As a workers’ compensation adjuster, you may occasionally handle cases involving attendant care issues. When you do have a case involving attendant care issues, you will need to mindful of when your claim arose because different legal standards will apply depending on whether your claim is a pre-reform case or a post-reform case. The N.C. General Assembly reformed the Workers’ Compensation Act on June 24, 2011.
Post Reform: On or After 6/24/11
According to N.C.G.S. § 97-25 (a) (2013), medical compensation shall be provided by the employer in compensable cases. For claims arising on or after June 24, 2011, medical compensation has been defined to include attendant care services prescribed by a healthcare provider authorized by the employer or subsequently authorized by the Commission. N.C.G.S. §97-2 (19) (2013). Therefore, if you have a case necessitating attendant care that arises on or after June 24, 2011, an authorized healthcare provider must prescribe the attendant care services for the person providing attendant care to receive compensation.
Pre-Reform: Before 6/24/11
However, for claims arising before June 24, 2011, there are different legal standards in place. Several appellate court decisions have helped shed light on when attendant care compensation will be issued in these pre-reform cases. In claims arising before June 24, 2011, the physician does not necessarily have to prescribe attendant care for compensation to be awarded for the same.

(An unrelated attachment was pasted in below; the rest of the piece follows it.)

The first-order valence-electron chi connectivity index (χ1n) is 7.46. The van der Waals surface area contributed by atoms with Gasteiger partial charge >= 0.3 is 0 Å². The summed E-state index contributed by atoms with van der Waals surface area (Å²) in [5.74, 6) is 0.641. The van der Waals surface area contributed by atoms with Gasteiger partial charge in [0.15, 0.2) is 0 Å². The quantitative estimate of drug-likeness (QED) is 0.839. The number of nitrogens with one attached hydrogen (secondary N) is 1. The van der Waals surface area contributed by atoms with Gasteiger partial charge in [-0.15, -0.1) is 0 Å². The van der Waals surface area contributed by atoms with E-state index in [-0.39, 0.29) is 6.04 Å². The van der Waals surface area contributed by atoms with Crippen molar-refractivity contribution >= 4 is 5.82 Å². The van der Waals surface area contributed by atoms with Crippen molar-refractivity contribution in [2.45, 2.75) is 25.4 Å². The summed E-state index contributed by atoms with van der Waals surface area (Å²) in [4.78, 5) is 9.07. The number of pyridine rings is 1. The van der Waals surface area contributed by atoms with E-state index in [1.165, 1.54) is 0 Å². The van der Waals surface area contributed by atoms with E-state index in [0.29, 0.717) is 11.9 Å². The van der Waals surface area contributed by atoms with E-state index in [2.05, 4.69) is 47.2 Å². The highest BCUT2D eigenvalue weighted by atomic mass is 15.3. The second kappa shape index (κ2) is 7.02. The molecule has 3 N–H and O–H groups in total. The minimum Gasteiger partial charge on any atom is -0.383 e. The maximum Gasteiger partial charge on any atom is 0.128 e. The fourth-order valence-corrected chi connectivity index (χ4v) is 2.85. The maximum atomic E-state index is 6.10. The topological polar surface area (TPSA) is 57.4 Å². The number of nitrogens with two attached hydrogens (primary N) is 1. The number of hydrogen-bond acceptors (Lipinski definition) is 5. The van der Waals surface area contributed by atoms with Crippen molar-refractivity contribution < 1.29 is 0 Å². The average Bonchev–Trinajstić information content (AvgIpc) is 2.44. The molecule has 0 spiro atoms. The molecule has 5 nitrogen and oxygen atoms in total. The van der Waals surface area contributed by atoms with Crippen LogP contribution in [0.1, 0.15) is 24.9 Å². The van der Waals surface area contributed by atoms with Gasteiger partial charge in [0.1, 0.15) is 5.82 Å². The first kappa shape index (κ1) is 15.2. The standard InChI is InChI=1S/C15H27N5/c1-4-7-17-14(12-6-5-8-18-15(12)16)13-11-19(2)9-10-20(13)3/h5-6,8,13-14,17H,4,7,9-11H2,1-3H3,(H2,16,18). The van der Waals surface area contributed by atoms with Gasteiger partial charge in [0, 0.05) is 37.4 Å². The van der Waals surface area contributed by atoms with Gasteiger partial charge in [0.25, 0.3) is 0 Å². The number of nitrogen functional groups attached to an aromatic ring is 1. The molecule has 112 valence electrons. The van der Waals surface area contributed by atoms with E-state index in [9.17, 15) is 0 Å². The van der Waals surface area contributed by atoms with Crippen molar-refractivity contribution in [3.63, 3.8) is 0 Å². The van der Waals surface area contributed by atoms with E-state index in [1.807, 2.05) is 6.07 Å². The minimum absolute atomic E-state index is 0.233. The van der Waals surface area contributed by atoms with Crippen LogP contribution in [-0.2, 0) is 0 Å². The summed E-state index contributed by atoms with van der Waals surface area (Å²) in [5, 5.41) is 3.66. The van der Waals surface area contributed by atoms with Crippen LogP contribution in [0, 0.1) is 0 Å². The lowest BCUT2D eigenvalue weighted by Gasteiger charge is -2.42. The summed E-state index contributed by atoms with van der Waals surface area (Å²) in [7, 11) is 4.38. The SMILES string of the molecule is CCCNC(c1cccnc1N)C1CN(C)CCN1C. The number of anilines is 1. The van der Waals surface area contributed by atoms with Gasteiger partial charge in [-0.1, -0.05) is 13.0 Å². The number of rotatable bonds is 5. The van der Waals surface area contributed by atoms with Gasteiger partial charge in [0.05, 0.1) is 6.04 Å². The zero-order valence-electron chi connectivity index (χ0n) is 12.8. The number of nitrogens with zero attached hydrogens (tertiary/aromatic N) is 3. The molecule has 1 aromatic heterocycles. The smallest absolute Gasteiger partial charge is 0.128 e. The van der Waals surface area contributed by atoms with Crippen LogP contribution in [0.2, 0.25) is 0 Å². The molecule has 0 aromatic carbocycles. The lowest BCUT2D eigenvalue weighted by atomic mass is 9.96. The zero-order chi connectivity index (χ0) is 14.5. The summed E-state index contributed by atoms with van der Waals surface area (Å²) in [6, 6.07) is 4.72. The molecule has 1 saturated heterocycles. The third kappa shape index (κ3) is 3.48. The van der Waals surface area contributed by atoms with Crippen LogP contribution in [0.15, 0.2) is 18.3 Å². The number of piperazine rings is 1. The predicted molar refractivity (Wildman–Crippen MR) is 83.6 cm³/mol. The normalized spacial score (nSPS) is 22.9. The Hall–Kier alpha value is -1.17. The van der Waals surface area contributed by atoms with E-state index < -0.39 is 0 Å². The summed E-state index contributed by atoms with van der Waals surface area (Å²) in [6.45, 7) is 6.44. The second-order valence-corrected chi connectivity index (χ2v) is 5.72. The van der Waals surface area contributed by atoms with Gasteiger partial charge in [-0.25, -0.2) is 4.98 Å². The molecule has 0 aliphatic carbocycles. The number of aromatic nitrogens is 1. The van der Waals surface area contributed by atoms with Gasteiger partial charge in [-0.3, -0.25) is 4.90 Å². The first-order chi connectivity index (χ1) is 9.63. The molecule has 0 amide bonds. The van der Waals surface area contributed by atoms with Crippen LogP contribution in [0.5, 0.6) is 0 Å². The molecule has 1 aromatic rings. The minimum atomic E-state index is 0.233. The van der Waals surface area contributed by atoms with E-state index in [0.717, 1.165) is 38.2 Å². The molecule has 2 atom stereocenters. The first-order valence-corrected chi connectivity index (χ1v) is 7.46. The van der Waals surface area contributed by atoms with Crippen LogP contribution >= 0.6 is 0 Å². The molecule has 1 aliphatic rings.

Practice Tips for Carriers: Be aware of whether your claim is a pre-reform claim or post-reform claim – so you know which legal standards apply to your case.
- For claims arising on or after June 24, 2011, a healthcare provider authorized by the employer or Commission must prescribe the attendant care services for the attendant care to be compensable.
- For claims arising before June 24, 2011, the physician does not have to prescribe attendant care services for compensation to be awarded, but the employee must obtain approval for the attendant care from the Commission within a reasonable time after the employee selects an attendant care provider.
If you are required to pay attendant care but are having difficulty determining the rate, my blog post on the issue provides helpful tips. If you have questions, you can reach me at 704-940-3442 or email@example.com.